At the heart of these challenges of still continuing state capture, service delivery failures, preponderance of several mafias, lawlessness, inefficiencies at the country’s freight rail network and ports, porous borders, SoE/Cs collapses, economic ‘recession’, below investment grade ratings, FATF grey listing, anti-doping non-compliance, etc. lies a incapable state, corruption, government incompetence, and policy paralysis that risk turning Africa’s most industrialised nation into a failed state!

Moving forward, we should pause and reflect as to whether we have succeeded in sending a strategic message that simply says South Africa is open for business and we will, systemically, systematically, and chronologically with an approach address all the self-created and own goals that have plunged the country into the current existential crisis?

That we have demonstrated beyond any shadow of doubt that we are now better prepared to put our shoulders to the wheel and, together create a sustainable country in the short term whilst building a more resilient South Africa in the long term? A South Africa that is globally competitive; can better leverage the natural resources window of opportunity; expand both rural and urban economies and markets through Public Private Partnerships (PPPs); willing and able to focus on both productivity and growth; invest in growing our own timber and talent; grow more and larger black businesses and create more African champions; fully embrace digital across all areas of the economy; lead in implementing the Africa Continental Free Trade Agreement (AfCFTA); step up regional tourism, collaboration, flows, and investment and aggressively drive green business opportunities with pace, scale, size, scope, and urgency.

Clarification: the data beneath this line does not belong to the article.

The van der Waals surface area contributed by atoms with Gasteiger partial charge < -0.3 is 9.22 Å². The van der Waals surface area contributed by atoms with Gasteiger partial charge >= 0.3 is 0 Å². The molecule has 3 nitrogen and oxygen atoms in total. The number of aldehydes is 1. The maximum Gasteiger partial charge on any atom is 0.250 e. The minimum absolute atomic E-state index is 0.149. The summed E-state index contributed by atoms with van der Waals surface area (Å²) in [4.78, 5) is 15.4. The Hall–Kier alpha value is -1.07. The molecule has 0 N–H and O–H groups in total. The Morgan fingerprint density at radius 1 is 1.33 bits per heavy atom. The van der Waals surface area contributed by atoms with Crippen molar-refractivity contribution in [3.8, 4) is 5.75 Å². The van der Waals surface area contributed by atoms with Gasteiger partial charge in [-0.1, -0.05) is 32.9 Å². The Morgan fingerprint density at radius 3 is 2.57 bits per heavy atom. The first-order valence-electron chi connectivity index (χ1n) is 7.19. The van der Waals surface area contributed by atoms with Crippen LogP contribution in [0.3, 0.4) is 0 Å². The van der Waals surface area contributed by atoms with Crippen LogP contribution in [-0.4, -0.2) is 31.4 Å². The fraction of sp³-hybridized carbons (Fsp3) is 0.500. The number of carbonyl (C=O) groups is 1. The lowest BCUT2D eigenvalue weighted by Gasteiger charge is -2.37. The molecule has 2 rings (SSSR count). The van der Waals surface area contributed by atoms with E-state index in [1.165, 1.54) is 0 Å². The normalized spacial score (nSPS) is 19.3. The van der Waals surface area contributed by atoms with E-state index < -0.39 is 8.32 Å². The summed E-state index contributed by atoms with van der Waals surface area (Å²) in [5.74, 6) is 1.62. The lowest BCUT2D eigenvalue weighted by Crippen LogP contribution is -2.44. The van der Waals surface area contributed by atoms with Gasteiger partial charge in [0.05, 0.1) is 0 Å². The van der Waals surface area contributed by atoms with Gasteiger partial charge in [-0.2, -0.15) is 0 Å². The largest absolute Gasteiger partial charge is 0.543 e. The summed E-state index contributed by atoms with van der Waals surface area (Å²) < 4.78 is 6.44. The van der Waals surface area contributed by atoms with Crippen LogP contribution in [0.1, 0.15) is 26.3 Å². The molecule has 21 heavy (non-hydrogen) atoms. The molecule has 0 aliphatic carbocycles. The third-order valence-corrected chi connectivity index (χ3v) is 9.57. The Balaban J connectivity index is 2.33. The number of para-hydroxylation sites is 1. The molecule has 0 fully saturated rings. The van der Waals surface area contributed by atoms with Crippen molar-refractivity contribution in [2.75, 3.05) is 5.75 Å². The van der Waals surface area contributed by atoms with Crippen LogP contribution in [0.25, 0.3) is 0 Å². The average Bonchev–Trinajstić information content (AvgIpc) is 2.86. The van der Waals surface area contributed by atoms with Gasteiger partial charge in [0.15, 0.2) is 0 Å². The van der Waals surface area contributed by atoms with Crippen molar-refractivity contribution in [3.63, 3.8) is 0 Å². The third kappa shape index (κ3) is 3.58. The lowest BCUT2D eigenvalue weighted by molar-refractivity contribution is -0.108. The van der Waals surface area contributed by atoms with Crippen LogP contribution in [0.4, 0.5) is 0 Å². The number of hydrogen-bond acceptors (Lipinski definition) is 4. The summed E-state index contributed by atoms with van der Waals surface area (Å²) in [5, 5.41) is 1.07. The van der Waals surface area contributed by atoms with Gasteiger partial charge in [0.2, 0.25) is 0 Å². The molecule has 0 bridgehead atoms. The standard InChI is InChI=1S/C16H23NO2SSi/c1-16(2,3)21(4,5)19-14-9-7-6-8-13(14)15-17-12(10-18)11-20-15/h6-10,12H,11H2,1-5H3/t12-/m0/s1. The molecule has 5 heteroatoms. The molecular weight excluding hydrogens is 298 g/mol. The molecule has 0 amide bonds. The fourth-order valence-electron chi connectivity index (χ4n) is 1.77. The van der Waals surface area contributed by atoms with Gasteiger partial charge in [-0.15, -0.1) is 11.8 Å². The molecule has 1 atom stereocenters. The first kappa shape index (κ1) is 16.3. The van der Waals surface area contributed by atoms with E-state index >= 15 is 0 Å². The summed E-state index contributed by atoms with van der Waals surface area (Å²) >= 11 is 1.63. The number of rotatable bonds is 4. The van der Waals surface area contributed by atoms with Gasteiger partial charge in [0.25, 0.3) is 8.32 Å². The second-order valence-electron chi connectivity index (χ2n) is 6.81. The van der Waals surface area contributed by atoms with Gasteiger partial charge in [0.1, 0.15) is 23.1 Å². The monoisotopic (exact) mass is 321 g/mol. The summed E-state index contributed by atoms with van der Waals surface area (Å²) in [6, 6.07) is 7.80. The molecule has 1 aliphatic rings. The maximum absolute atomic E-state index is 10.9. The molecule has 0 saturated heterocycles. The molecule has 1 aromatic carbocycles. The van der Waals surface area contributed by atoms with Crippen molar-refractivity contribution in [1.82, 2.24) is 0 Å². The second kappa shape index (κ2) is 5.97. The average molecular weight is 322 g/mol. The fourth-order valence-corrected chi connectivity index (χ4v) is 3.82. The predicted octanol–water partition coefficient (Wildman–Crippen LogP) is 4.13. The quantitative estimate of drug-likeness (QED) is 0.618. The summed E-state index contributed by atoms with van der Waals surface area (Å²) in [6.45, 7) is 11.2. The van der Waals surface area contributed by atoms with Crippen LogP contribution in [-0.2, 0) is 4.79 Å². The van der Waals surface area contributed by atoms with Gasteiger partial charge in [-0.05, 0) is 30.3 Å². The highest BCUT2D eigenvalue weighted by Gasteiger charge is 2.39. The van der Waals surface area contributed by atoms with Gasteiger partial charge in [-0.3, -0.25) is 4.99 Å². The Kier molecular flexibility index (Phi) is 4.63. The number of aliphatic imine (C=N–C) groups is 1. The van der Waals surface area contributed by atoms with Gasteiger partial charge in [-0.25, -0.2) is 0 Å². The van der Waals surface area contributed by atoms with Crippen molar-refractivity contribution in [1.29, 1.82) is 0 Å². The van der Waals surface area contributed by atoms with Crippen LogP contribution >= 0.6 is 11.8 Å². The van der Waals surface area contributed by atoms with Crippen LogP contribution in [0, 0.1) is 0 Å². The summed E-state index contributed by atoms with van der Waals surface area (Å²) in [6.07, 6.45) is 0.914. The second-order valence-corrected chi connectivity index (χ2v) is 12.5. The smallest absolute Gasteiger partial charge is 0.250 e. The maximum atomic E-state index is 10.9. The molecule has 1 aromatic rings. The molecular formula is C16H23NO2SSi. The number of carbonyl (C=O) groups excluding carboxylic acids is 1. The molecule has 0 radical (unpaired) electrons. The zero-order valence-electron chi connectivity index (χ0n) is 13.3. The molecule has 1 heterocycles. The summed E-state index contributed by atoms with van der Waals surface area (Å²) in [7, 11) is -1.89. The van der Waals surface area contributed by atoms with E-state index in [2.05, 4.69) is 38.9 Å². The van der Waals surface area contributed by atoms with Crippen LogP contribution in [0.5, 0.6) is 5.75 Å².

More critically, have we put in place the type of leadership required? Leadership that not only promises to uphold, protect, and respect the supremacy of the Constitution but demonstrates this in deeds; puts the interests of the country above party; is pro labour, pro business and pro poor; that is serious about reshaping the country; leans into volatility; actively seeks new and more opportunities; demonstrates a heightened sense of urgency; uses hindsight in order to gain insights that will better inform foresight to commitment to execution; ambidextrous; a proactive challenger and sparring partner; as well as the ability to assume a defensive posture.

Bonang Mohale is the Chancellor of the University of the Free State, Former President of Business Unity South Africa (BUSA), Professor of Practice in the Johannesburg Business School (JBS) in the College of Business and Economics, and Chairman of two listed entities.

By Editor